Nile Rodgers’ disco troupe may have become critically lauded since their last record, and his guitar playing remains a joy – but the special guests weigh it down
It’s About Time isn’t the only Chic album about to be released. It will shortly be sharing space on record shop shelves with The Chic Organisation 1977-79, a lavish box set containing the band’s first three albums alongside a collection of rarities, a facsimile of a promotional 12-inch and We Are Family, the 1979 Sister Sledge album that may well be the greatest Chic production of all. It comes complete with not one, not two, but three essays by prominent cultural critics on Chic’s significance.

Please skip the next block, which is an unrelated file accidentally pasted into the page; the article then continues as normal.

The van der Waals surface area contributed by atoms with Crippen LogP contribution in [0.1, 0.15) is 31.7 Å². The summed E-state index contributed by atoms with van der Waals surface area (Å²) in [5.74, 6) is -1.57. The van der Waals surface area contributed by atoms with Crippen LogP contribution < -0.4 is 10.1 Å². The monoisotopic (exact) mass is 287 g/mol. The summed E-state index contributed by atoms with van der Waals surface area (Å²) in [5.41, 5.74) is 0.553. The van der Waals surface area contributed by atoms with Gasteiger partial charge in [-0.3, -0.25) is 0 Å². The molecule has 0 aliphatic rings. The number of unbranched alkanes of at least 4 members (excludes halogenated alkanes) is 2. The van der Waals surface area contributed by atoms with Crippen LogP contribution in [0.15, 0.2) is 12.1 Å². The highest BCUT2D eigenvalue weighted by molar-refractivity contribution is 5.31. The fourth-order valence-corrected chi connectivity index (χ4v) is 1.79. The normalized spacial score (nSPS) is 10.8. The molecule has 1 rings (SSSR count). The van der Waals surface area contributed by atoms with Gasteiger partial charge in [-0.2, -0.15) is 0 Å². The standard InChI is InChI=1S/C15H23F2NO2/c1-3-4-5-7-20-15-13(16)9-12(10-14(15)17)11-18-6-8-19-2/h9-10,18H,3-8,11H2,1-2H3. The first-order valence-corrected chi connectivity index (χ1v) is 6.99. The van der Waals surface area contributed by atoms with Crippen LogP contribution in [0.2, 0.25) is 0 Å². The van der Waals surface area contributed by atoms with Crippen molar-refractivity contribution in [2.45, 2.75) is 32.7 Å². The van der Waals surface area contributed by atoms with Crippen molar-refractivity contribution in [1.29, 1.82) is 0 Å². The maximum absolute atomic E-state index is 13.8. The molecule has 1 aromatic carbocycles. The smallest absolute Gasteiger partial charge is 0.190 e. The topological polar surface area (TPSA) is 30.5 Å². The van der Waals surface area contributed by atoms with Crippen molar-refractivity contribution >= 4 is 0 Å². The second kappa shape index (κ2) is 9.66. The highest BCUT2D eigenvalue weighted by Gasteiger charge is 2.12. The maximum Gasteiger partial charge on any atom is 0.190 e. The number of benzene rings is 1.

It was all noticeably different last time Chic released an album. In 1992, no one was in a rush to lavishly repackage their records or write scholarly essays on their importance. A critic who suggested they were one of the greatest bands of their era would have been going out on a limb. Their back catalogue was treated in the way you might expect a record label to treat the oeuvre of a band who hadn’t had a hit for 10 years: the nearest they came to an archival release was Megachic, a tacky medley of their hits apparently aimed squarely at the kind of person who enjoyed nothing more than donning an afro wig and demanding the DJ at the local 70s night play Rasputin by Boney M.Continue reading...
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